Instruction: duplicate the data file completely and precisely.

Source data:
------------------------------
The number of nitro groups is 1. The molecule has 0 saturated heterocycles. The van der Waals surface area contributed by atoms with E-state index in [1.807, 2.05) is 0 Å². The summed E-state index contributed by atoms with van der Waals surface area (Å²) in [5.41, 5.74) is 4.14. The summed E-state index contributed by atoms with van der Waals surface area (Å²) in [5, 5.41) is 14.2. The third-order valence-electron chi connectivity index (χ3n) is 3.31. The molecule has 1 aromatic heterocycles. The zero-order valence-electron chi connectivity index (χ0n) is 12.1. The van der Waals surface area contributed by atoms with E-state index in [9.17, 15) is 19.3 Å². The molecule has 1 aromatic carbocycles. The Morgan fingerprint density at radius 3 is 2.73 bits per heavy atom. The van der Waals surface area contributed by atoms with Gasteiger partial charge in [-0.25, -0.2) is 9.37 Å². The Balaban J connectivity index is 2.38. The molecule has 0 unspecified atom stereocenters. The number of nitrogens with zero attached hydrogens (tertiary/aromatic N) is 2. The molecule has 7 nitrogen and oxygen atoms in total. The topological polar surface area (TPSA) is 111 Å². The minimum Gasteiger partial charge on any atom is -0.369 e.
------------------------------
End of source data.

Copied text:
The number of nitro groups is 1. The molecule has 0 saturated heterocycles. The van der Waals surface area contributed by atoms with E-state index in [1.807, 2.05) is 0 Å². The summed E-state index contributed by atoms with van der Waals surface area (Å²) in [5.41, 5.74) is 4.14. The summed E-state index contributed by atoms with van der Waals surface area (Å²) in [5, 5.41) is 14.2. The third-order valence-electron chi connectivity index (χ3n) is 3.31. The molecule has 1 aromatic heterocycles. The zero-order valence-electron chi connectivity index (χ0n) is 12.1. The van der Waals surface area contributed by atoms with E-state index in [9.17, 15) is 19.3 Å². The molecule has 1 aromatic carbocycles. The Morgan fingerprint density at radius 3 is 2.73 bits per heavy atom. The van der Waals surface area contributed by atoms with Gasteiger partial charge in [-0.25, -0.2) is 9.37 Å². The Balaban J connectivity index is 2.38. The molecule has 0 unspecified atom stereocenters. The number of nitrogens with zero attached hydrogens (tertiary/aromatic N) is 2. The molecule has 7 nitrogen and oxygen atoms in total. The topological polar surface area (TPSA) is 111 Å². The minimum Gasteiger partial charge on any atom is -0.369 e.